In 2021, the JUNO Awards announced the introduction of a new dance music category, Underground Dance Single of the Year. Sparked by the lack of recognition for underground dance artists in the existing dance and electronic categories, the underground dance community approached CARAS with a proposal for a new award category.
“For the past 10 years, all you’ve seen is mostly popular EDM-type records being represented in Dance Recording of the Year and nothing that was authentically underground was being represented at all,” explained electronic producer and Underground Dance Music Advisory Committee co-chair Joanne Hill.
Now, Underground Dance Single of the Year is in its second year of submissions with HNTR taking home the inaugural award at The 2022 JUNO Opening Night Awards Presented by Ontario Creates this past May.
“There are hundreds of people doing this sort of music across the country so it’s about time that it got acknowledged and recognized as a separate genre…”
– Mark Quail
Characterized by slow builds and hypnotic and repetitive arrangements, underground dance music differs from mainstream dance music in a number of key ways. “We don’t focus on major chords or happy melodies in underground dance music. It tends to be sort of darker,” shared entertainment lawyer and fellow Committee member Mark Quail.
“It’s not necessarily made to be played on the radio,” described Hill. “[Underground dance] is focused on the low-end of the record such as the drums or the baseline. Whereas other forms of dance music records like EDM usually focus more on radio edits and the higher-end of the record such as choruses and verses.”
Over the past few decades, dance and electronic music have grown increasingly popular. Around 2010 electronic music started to really take off during what people refer to as the EDM bubble. “It’s kind of grown into two worlds: the mainstream style of music which is EDM and the underground style of music which is very very true to its roots,” said Hill.
“When dance music and electronic music was born it was all underground. The music, house music specifically, was originally invented in nightclubs in Chicago and New York City and techno was invited in Detroit by people of colour and the LGTBQS+ community. This music was made for people to have a place to go and dance to feel united with each other,” continued Hill.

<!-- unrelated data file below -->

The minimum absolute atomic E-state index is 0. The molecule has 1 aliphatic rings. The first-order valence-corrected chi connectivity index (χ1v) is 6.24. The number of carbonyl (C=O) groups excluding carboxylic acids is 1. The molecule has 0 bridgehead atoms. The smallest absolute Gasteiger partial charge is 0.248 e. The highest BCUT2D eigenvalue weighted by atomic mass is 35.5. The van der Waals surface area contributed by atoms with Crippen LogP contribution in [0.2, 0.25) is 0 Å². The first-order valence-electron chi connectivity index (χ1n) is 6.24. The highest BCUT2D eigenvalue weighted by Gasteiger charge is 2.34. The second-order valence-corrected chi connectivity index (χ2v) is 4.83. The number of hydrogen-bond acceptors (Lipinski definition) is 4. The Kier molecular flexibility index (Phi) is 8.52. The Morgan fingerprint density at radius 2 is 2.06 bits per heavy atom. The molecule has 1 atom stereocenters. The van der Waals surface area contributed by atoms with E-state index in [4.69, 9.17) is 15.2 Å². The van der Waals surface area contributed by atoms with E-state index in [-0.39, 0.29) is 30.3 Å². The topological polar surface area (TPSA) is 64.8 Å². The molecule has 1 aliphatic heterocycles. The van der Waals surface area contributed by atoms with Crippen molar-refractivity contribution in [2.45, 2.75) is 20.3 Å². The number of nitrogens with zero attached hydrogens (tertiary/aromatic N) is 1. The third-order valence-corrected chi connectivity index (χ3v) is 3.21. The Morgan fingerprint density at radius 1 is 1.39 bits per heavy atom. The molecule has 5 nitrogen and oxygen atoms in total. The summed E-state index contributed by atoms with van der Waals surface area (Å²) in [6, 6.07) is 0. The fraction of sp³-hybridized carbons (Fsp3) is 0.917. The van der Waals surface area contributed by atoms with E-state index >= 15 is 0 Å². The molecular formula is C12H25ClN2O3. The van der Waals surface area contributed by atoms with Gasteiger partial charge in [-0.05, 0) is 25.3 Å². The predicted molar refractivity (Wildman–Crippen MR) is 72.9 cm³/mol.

“A lot of people are talking about where [underground dance music] came from, what the cultural impact of this music has meant, and now it’s starting to get its own spotlight shined on it.”
– Joanne Hill
Although underground dance music has stayed true to its original sound, like all music genres it continues to grow and evolve. “Whereas perhaps in the 90s when the genre was coming up it was a little more rough around the edges and while that can be a virtue, and some still strive for that today, today’s stuff is more defined and cleaner sounding and overall better produced because of the technology available,” shared Quail.
“A lot of people are talking about where [underground dance music] came from, what the cultural impact of this music has meant, and now it’s starting to get its own spotlight shined on it,” said Hill. “It’s actually becoming, I don’t want to say mainstream, but it’s becoming extremely popular and selling out huge festivals and nightclubs all over Canada. So I think it’s really important to note, even though it’s called underground it’s still an extremely popular form of electronic music.”
So what is the significance of having an Underground Dance Single of the Year award at the JUNO Awards? What it all comes down to recognizing the artists and ensuring that the JUNOS are best representing Canada’s diverse and ever-evolving music industry. “There are hundreds of people doing this sort of music across the country so it’s about time that it got acknowledged and recognized as a separate genre and this can act as a tool to bring these artists, producers, and composers to the attention of the public,” explained Quail.
“[The new category] gave so many different artists from all walks of life, all over the country the opportunity to finally get recognized in something that they worked so hard on all year long. I think it’s really important that our community is recognized because all of our artists work just as hard as any other musicians in Canada and it’s really important that the JUNOS and the rest of Canada see that,” shared Hill.
The 2023 JUNO Awards Submissions Presented by TD are now open until Friday, October 28, 11:59PM ET. For more information visit junosubmissions.ca.